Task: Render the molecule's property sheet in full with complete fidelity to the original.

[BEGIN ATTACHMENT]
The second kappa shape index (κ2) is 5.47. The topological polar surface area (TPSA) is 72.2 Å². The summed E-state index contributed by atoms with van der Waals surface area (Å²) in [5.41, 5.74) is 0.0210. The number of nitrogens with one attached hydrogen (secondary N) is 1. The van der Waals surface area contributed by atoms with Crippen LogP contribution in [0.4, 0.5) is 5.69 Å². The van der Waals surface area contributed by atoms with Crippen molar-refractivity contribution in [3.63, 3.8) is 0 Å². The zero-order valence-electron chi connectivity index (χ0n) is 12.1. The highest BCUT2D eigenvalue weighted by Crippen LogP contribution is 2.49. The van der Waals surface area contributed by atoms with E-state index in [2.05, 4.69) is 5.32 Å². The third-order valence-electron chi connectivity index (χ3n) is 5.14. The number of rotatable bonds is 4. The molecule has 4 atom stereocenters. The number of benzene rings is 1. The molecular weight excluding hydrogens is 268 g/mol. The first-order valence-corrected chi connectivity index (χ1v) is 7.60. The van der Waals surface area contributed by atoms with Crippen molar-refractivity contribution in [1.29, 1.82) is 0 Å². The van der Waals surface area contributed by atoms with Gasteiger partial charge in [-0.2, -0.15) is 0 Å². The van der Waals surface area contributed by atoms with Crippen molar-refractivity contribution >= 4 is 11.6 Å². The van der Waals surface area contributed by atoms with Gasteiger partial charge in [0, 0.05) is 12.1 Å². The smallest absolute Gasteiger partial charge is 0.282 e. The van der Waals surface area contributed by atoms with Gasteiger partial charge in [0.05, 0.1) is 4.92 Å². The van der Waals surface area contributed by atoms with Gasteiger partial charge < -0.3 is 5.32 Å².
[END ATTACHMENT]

The second kappa shape index (κ2) is 5.47. The topological polar surface area (TPSA) is 72.2 Å². The summed E-state index contributed by atoms with van der Waals surface area (Å²) in [5.41, 5.74) is 0.0210. The number of nitrogens with one attached hydrogen (secondary N) is 1. The van der Waals surface area contributed by atoms with Crippen LogP contribution in [0.4, 0.5) is 5.69 Å². The van der Waals surface area contributed by atoms with Crippen molar-refractivity contribution in [3.63, 3.8) is 0 Å². The zero-order valence-electron chi connectivity index (χ0n) is 12.1. The highest BCUT2D eigenvalue weighted by Crippen LogP contribution is 2.49. The van der Waals surface area contributed by atoms with E-state index in [2.05, 4.69) is 5.32 Å². The third-order valence-electron chi connectivity index (χ3n) is 5.14. The number of rotatable bonds is 4. The molecule has 4 atom stereocenters. The number of benzene rings is 1. The molecular weight excluding hydrogens is 268 g/mol. The first-order valence-corrected chi connectivity index (χ1v) is 7.60. The van der Waals surface area contributed by atoms with Crippen molar-refractivity contribution in [1.29, 1.82) is 0 Å². The van der Waals surface area contributed by atoms with Gasteiger partial charge in [-0.2, -0.15) is 0 Å². The van der Waals surface area contributed by atoms with Crippen molar-refractivity contribution >= 4 is 11.6 Å². The van der Waals surface area contributed by atoms with Gasteiger partial charge in [0, 0.05) is 12.1 Å². The smallest absolute Gasteiger partial charge is 0.282 e. The van der Waals surface area contributed by atoms with Gasteiger partial charge in [0.05, 0.1) is 4.92 Å². The van der Waals surface area contributed by atoms with Gasteiger partial charge < -0.3 is 5.32 Å².